Then it dawns on you: You have the milk and the chocolate syrup; now all you need to do is stir. You need to buy time to let the medications work, a way in which you can support BP and increase perfusionƒtranscutaneous pacing. If you can increase the heart rate, it will increase the BP, thus increasing perfusion and giving time for the medications to work. Increasing the BP will also give you a better chance to get an IV line.
So, you apply the cardiac pads. You know the patient has a significant cardiac history, so you set the rate to 60 and titrate the mA until you obtain capture. The patient begins to make noises and slowly regains consciousness. On arrival at the hospital eight minutes later, his GCS is 14, he’s experiencing mild dyspnea but no pain, his BP has risen, the manual pulse taken matches the cardiac monitor, pacing at 60 ppm at 75 mA, RR 30, and SpO at 97% on a non-rebreather at 15 lpm.
You did it! You bought the time necessary for the medications to work, and the patient’s blood sugar has risen, responding to the medications. But upon entering the emergency department (ED), the staff immediately challenges your treatment of the patient, demanding, “Why are you pacing this patient? Don’t you know that he’s a DNR?” You respond, “Negative. He has no DNR bracelet and the RN at the nursing home didn’t mention anything.” Uh oh. Now you have a problem on your hands.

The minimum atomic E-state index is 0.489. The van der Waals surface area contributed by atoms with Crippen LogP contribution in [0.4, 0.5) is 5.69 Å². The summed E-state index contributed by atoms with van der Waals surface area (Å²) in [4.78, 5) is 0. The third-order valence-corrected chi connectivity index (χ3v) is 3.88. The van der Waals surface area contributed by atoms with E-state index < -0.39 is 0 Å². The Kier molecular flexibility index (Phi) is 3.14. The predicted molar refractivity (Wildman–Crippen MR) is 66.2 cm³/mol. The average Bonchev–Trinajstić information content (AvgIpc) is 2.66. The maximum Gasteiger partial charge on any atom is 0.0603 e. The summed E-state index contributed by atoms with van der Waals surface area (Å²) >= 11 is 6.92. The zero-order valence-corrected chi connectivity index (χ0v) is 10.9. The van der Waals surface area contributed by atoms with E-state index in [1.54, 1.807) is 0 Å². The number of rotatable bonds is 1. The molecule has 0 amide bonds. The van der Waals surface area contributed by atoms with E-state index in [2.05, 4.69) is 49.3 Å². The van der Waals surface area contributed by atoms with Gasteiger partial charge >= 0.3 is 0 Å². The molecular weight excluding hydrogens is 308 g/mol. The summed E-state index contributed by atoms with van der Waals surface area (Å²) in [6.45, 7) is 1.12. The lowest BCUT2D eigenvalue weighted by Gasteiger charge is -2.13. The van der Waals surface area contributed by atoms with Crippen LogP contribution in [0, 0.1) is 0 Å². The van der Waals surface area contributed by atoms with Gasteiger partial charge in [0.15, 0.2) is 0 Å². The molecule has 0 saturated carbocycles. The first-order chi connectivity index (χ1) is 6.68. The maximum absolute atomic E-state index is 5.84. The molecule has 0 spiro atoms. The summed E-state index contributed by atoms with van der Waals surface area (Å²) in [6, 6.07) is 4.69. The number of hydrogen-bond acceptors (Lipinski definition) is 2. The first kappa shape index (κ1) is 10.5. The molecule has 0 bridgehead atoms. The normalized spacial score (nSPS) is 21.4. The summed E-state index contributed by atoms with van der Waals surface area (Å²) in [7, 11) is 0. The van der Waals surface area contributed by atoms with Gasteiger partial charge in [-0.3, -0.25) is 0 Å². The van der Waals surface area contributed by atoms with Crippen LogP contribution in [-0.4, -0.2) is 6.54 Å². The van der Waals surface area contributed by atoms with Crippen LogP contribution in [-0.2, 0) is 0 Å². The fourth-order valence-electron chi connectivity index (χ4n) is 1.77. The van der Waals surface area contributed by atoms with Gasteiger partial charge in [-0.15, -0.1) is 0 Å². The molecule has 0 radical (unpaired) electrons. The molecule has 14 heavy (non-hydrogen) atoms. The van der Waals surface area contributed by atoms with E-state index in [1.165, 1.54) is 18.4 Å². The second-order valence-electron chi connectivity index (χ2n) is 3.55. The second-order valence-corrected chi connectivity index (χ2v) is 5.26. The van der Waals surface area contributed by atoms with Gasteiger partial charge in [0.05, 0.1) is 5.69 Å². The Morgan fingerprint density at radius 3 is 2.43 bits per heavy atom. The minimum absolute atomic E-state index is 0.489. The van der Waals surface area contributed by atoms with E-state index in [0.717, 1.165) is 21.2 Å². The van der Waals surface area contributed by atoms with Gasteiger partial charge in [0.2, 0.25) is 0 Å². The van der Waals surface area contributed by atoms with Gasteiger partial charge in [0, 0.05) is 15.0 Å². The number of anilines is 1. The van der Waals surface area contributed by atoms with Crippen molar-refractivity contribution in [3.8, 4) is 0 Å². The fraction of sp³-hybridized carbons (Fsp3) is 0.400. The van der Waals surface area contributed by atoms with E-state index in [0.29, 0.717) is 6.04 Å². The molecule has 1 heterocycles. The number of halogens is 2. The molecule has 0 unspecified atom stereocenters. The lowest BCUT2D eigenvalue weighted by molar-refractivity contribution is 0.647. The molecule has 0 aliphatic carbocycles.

In EMS, we’re often faced with difficult choices. Sometimes, these choices are seemingly impossible to make. Sometimes, we don’t have all the facts. Sometimes, the dilemma is between our duty to save lives and the legal and moral issues that complicate it.
Here’s a very important question for any EMS crew: Is pacing a DNR patient wrong? This patient had one main medical issue that was causing his problem: low blood sugar due to diabetes — a simple problem with a simple solution. So, is it wrong to use transcutaneous pacing on a DNR patient if it’s used only as a means to maintain the patient long enough for the medications in his body to work? This is a tough question. Later evaluation of the 1.5” stack of paperwork revealed that the patient did have DNR orders and advanced directives, but no bracelet (as required by Wisconsin law).
However, transcutaneous pacing wasn’t in the “provide” or “do not provide” column of his advanced directives. Had venous access been obtainable, the crew would have simply administered 25 g of D50 and possibly signed the patient off to the RN without transporting. But that wasn’t the case, and the question remains: Is transcutaneous pacing right or wrong in a DNR patient?